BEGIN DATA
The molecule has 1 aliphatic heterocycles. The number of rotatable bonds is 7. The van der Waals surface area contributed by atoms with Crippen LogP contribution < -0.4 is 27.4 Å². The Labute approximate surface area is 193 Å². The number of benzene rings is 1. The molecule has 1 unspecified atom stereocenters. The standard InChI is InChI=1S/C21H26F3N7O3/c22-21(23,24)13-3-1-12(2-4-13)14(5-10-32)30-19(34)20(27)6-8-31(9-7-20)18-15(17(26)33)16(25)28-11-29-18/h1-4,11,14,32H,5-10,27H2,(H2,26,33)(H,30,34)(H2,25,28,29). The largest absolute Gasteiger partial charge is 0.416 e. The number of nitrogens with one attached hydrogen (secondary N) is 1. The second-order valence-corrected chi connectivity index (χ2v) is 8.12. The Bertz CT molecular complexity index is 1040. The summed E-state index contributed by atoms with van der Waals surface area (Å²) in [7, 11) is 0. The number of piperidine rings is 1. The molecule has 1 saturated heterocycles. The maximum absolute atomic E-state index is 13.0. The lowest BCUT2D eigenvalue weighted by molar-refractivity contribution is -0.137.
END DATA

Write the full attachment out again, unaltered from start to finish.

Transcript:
The molecule has 1 aliphatic heterocycles. The number of rotatable bonds is 7. The van der Waals surface area contributed by atoms with Crippen LogP contribution < -0.4 is 27.4 Å². The Labute approximate surface area is 193 Å². The number of benzene rings is 1. The molecule has 1 unspecified atom stereocenters. The standard InChI is InChI=1S/C21H26F3N7O3/c22-21(23,24)13-3-1-12(2-4-13)14(5-10-32)30-19(34)20(27)6-8-31(9-7-20)18-15(17(26)33)16(25)28-11-29-18/h1-4,11,14,32H,5-10,27H2,(H2,26,33)(H,30,34)(H2,25,28,29). The largest absolute Gasteiger partial charge is 0.416 e. The number of nitrogens with one attached hydrogen (secondary N) is 1. The second-order valence-corrected chi connectivity index (χ2v) is 8.12. The Bertz CT molecular complexity index is 1040. The summed E-state index contributed by atoms with van der Waals surface area (Å²) in [7, 11) is 0. The number of piperidine rings is 1. The molecule has 1 saturated heterocycles. The maximum absolute atomic E-state index is 13.0. The lowest BCUT2D eigenvalue weighted by molar-refractivity contribution is -0.137.